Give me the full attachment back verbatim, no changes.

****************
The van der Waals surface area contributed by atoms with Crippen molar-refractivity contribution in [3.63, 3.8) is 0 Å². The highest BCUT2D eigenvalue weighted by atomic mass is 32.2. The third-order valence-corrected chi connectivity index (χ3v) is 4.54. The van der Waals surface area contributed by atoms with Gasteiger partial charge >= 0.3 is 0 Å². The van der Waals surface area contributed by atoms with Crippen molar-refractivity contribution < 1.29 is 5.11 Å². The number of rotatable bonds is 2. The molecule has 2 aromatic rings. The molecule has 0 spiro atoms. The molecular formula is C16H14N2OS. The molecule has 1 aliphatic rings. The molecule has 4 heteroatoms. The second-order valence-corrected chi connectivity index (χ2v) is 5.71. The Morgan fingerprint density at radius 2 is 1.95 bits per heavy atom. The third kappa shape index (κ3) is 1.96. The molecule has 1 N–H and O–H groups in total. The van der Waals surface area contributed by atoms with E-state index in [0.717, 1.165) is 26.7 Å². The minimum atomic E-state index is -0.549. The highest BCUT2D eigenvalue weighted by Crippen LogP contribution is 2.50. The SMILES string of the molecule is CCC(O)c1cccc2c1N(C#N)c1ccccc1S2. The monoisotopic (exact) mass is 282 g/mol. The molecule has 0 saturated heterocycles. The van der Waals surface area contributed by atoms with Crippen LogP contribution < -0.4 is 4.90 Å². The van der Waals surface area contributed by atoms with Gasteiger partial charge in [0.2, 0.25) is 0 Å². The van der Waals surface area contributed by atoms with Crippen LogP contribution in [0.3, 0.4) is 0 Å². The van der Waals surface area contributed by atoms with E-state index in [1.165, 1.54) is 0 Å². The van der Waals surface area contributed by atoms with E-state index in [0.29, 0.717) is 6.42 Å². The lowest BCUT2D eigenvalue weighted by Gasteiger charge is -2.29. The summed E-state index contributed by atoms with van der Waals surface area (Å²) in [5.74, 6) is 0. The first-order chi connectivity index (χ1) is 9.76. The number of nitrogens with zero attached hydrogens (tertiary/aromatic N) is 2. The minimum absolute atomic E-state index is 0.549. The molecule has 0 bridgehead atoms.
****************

The van der Waals surface area contributed by atoms with Crippen molar-refractivity contribution in [3.63, 3.8) is 0 Å². The highest BCUT2D eigenvalue weighted by atomic mass is 32.2. The third-order valence-corrected chi connectivity index (χ3v) is 4.54. The van der Waals surface area contributed by atoms with Gasteiger partial charge >= 0.3 is 0 Å². The van der Waals surface area contributed by atoms with Crippen molar-refractivity contribution < 1.29 is 5.11 Å². The number of rotatable bonds is 2. The molecule has 2 aromatic rings. The molecule has 0 spiro atoms. The molecular formula is C16H14N2OS. The molecule has 1 aliphatic rings. The molecule has 4 heteroatoms. The second-order valence-corrected chi connectivity index (χ2v) is 5.71. The Morgan fingerprint density at radius 2 is 1.95 bits per heavy atom. The third kappa shape index (κ3) is 1.96. The molecule has 1 N–H and O–H groups in total. The van der Waals surface area contributed by atoms with E-state index in [0.717, 1.165) is 26.7 Å². The minimum atomic E-state index is -0.549. The highest BCUT2D eigenvalue weighted by Crippen LogP contribution is 2.50. The SMILES string of the molecule is CCC(O)c1cccc2c1N(C#N)c1ccccc1S2. The monoisotopic (exact) mass is 282 g/mol. The molecule has 0 saturated heterocycles. The van der Waals surface area contributed by atoms with Crippen LogP contribution < -0.4 is 4.90 Å². The van der Waals surface area contributed by atoms with Gasteiger partial charge in [0.2, 0.25) is 0 Å². The van der Waals surface area contributed by atoms with Crippen LogP contribution in [0.3, 0.4) is 0 Å². The van der Waals surface area contributed by atoms with E-state index in [1.165, 1.54) is 0 Å². The van der Waals surface area contributed by atoms with E-state index in [0.29, 0.717) is 6.42 Å². The lowest BCUT2D eigenvalue weighted by Gasteiger charge is -2.29. The summed E-state index contributed by atoms with van der Waals surface area (Å²) in [5.74, 6) is 0. The first-order chi connectivity index (χ1) is 9.76. The number of nitrogens with zero attached hydrogens (tertiary/aromatic N) is 2. The minimum absolute atomic E-state index is 0.549. The molecule has 0 bridgehead atoms.